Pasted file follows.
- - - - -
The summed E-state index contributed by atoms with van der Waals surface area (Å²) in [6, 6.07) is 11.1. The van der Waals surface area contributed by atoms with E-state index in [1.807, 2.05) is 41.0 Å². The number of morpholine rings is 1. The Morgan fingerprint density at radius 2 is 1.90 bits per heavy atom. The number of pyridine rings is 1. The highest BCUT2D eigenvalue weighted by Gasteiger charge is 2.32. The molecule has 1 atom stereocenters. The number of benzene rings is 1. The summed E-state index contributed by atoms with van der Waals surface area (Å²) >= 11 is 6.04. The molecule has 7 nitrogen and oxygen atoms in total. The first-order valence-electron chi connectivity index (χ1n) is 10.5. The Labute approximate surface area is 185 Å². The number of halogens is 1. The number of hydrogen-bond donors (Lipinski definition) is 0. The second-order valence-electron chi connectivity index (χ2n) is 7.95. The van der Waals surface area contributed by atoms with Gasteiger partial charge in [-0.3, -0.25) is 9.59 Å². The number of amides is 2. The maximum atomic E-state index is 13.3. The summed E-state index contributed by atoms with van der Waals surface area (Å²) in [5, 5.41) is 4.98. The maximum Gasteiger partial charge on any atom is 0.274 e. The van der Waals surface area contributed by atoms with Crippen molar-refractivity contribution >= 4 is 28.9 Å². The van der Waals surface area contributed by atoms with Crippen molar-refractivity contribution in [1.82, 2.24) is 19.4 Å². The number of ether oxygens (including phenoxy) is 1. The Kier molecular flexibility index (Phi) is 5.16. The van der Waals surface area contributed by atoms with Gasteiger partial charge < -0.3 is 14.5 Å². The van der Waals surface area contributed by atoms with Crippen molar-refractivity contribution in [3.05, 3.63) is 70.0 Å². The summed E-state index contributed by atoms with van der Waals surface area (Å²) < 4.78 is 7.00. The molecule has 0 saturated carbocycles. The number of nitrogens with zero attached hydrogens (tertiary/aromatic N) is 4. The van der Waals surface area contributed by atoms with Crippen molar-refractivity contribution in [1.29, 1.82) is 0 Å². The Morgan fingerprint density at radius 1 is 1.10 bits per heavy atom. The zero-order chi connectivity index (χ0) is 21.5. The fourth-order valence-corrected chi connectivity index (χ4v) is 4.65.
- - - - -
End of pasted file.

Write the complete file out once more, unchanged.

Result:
The summed E-state index contributed by atoms with van der Waals surface area (Å²) in [6, 6.07) is 11.1. The van der Waals surface area contributed by atoms with E-state index in [1.807, 2.05) is 41.0 Å². The number of morpholine rings is 1. The Morgan fingerprint density at radius 2 is 1.90 bits per heavy atom. The number of pyridine rings is 1. The highest BCUT2D eigenvalue weighted by Gasteiger charge is 2.32. The molecule has 1 atom stereocenters. The number of benzene rings is 1. The summed E-state index contributed by atoms with van der Waals surface area (Å²) >= 11 is 6.04. The molecule has 7 nitrogen and oxygen atoms in total. The first-order valence-electron chi connectivity index (χ1n) is 10.5. The Labute approximate surface area is 185 Å². The number of halogens is 1. The number of hydrogen-bond donors (Lipinski definition) is 0. The second-order valence-electron chi connectivity index (χ2n) is 7.95. The van der Waals surface area contributed by atoms with Gasteiger partial charge in [-0.3, -0.25) is 9.59 Å². The number of amides is 2. The maximum atomic E-state index is 13.3. The summed E-state index contributed by atoms with van der Waals surface area (Å²) in [5, 5.41) is 4.98. The maximum Gasteiger partial charge on any atom is 0.274 e. The van der Waals surface area contributed by atoms with Crippen molar-refractivity contribution >= 4 is 28.9 Å². The van der Waals surface area contributed by atoms with Crippen molar-refractivity contribution in [1.82, 2.24) is 19.4 Å². The number of ether oxygens (including phenoxy) is 1. The Kier molecular flexibility index (Phi) is 5.16. The van der Waals surface area contributed by atoms with Gasteiger partial charge < -0.3 is 14.5 Å². The van der Waals surface area contributed by atoms with Crippen molar-refractivity contribution in [3.05, 3.63) is 70.0 Å². The summed E-state index contributed by atoms with van der Waals surface area (Å²) < 4.78 is 7.00. The molecule has 0 saturated carbocycles. The number of nitrogens with zero attached hydrogens (tertiary/aromatic N) is 4. The van der Waals surface area contributed by atoms with Crippen molar-refractivity contribution in [1.29, 1.82) is 0 Å². The Morgan fingerprint density at radius 1 is 1.10 bits per heavy atom. The zero-order chi connectivity index (χ0) is 21.5. The fourth-order valence-corrected chi connectivity index (χ4v) is 4.65.